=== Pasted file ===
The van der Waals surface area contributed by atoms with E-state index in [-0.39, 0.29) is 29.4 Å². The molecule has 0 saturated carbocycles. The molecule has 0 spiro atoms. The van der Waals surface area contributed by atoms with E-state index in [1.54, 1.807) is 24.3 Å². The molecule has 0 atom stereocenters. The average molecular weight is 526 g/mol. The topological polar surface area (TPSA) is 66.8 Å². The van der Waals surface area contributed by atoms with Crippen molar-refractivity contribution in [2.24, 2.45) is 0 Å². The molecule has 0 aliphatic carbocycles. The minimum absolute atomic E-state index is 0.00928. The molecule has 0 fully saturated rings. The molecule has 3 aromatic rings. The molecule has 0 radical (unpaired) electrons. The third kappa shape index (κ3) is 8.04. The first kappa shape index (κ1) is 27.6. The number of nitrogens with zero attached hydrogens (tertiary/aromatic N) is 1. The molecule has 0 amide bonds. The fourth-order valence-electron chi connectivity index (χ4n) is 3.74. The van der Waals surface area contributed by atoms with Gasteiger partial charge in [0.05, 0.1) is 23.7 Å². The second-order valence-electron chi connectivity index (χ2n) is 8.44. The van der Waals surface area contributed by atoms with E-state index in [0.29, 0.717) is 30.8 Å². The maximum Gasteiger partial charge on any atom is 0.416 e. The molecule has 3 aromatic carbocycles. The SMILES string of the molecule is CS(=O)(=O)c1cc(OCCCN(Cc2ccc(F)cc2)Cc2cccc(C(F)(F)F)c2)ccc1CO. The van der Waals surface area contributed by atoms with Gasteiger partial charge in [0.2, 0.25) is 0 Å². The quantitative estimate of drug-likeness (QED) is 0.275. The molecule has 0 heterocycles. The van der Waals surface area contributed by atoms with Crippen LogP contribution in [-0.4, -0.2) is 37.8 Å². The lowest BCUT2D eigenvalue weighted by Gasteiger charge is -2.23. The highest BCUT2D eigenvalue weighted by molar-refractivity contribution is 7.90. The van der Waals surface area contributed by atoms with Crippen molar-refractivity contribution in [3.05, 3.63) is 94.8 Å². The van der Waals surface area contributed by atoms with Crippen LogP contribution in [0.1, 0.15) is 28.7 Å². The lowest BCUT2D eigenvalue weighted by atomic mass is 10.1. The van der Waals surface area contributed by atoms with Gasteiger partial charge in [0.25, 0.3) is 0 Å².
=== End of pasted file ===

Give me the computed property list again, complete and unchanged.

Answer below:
The van der Waals surface area contributed by atoms with E-state index in [-0.39, 0.29) is 29.4 Å². The molecule has 0 saturated carbocycles. The molecule has 0 spiro atoms. The van der Waals surface area contributed by atoms with E-state index in [1.54, 1.807) is 24.3 Å². The molecule has 0 atom stereocenters. The average molecular weight is 526 g/mol. The topological polar surface area (TPSA) is 66.8 Å². The van der Waals surface area contributed by atoms with Crippen molar-refractivity contribution in [2.24, 2.45) is 0 Å². The molecule has 0 aliphatic carbocycles. The minimum absolute atomic E-state index is 0.00928. The molecule has 0 fully saturated rings. The molecule has 3 aromatic rings. The molecule has 0 radical (unpaired) electrons. The third kappa shape index (κ3) is 8.04. The first kappa shape index (κ1) is 27.6. The number of nitrogens with zero attached hydrogens (tertiary/aromatic N) is 1. The molecule has 0 amide bonds. The fourth-order valence-electron chi connectivity index (χ4n) is 3.74. The van der Waals surface area contributed by atoms with Gasteiger partial charge in [0.05, 0.1) is 23.7 Å². The second-order valence-electron chi connectivity index (χ2n) is 8.44. The van der Waals surface area contributed by atoms with E-state index in [0.29, 0.717) is 30.8 Å². The maximum Gasteiger partial charge on any atom is 0.416 e. The molecule has 3 aromatic carbocycles. The SMILES string of the molecule is CS(=O)(=O)c1cc(OCCCN(Cc2ccc(F)cc2)Cc2cccc(C(F)(F)F)c2)ccc1CO. The van der Waals surface area contributed by atoms with Gasteiger partial charge in [0.2, 0.25) is 0 Å². The quantitative estimate of drug-likeness (QED) is 0.275. The molecule has 0 heterocycles. The van der Waals surface area contributed by atoms with Crippen LogP contribution in [-0.4, -0.2) is 37.8 Å². The lowest BCUT2D eigenvalue weighted by Gasteiger charge is -2.23. The highest BCUT2D eigenvalue weighted by molar-refractivity contribution is 7.90. The van der Waals surface area contributed by atoms with Crippen molar-refractivity contribution in [3.05, 3.63) is 94.8 Å². The van der Waals surface area contributed by atoms with Crippen LogP contribution in [0.1, 0.15) is 28.7 Å². The lowest BCUT2D eigenvalue weighted by atomic mass is 10.1. The van der Waals surface area contributed by atoms with Gasteiger partial charge in [0.25, 0.3) is 0 Å².